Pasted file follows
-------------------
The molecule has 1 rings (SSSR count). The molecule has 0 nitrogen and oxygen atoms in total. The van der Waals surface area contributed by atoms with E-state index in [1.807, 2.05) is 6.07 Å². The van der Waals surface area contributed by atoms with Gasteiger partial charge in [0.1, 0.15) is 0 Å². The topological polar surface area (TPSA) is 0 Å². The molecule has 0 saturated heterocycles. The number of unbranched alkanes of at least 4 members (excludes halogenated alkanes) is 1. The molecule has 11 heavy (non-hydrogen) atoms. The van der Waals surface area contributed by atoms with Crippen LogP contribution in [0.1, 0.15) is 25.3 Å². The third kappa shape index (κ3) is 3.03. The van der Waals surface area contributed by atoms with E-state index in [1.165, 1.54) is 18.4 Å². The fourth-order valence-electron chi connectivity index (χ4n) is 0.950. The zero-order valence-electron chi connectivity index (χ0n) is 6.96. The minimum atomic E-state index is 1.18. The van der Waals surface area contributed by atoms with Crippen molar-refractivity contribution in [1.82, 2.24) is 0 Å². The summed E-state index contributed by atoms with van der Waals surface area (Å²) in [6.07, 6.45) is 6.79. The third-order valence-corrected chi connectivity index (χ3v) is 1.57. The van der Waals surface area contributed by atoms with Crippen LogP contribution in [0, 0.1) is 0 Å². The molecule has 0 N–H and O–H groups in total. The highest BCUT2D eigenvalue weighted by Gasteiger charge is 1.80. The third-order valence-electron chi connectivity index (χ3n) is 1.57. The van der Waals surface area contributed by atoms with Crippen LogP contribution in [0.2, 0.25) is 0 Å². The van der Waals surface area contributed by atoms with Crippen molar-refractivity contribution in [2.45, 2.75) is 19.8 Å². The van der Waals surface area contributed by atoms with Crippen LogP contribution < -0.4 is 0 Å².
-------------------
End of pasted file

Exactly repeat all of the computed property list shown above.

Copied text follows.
The molecule has 1 rings (SSSR count). The molecule has 0 nitrogen and oxygen atoms in total. The van der Waals surface area contributed by atoms with E-state index in [1.807, 2.05) is 6.07 Å². The van der Waals surface area contributed by atoms with Gasteiger partial charge in [0.1, 0.15) is 0 Å². The topological polar surface area (TPSA) is 0 Å². The molecule has 0 saturated heterocycles. The number of unbranched alkanes of at least 4 members (excludes halogenated alkanes) is 1. The molecule has 11 heavy (non-hydrogen) atoms. The van der Waals surface area contributed by atoms with Crippen LogP contribution in [0.1, 0.15) is 25.3 Å². The third kappa shape index (κ3) is 3.03. The van der Waals surface area contributed by atoms with E-state index in [1.165, 1.54) is 18.4 Å². The fourth-order valence-electron chi connectivity index (χ4n) is 0.950. The zero-order valence-electron chi connectivity index (χ0n) is 6.96. The minimum atomic E-state index is 1.18. The van der Waals surface area contributed by atoms with Crippen molar-refractivity contribution in [1.82, 2.24) is 0 Å². The summed E-state index contributed by atoms with van der Waals surface area (Å²) in [6.07, 6.45) is 6.79. The third-order valence-corrected chi connectivity index (χ3v) is 1.57. The van der Waals surface area contributed by atoms with Crippen LogP contribution in [0, 0.1) is 0 Å². The molecule has 0 N–H and O–H groups in total. The highest BCUT2D eigenvalue weighted by Gasteiger charge is 1.80. The third-order valence-electron chi connectivity index (χ3n) is 1.57. The van der Waals surface area contributed by atoms with Crippen LogP contribution in [0.2, 0.25) is 0 Å². The van der Waals surface area contributed by atoms with Crippen molar-refractivity contribution in [2.45, 2.75) is 19.8 Å². The van der Waals surface area contributed by atoms with Crippen LogP contribution < -0.4 is 0 Å².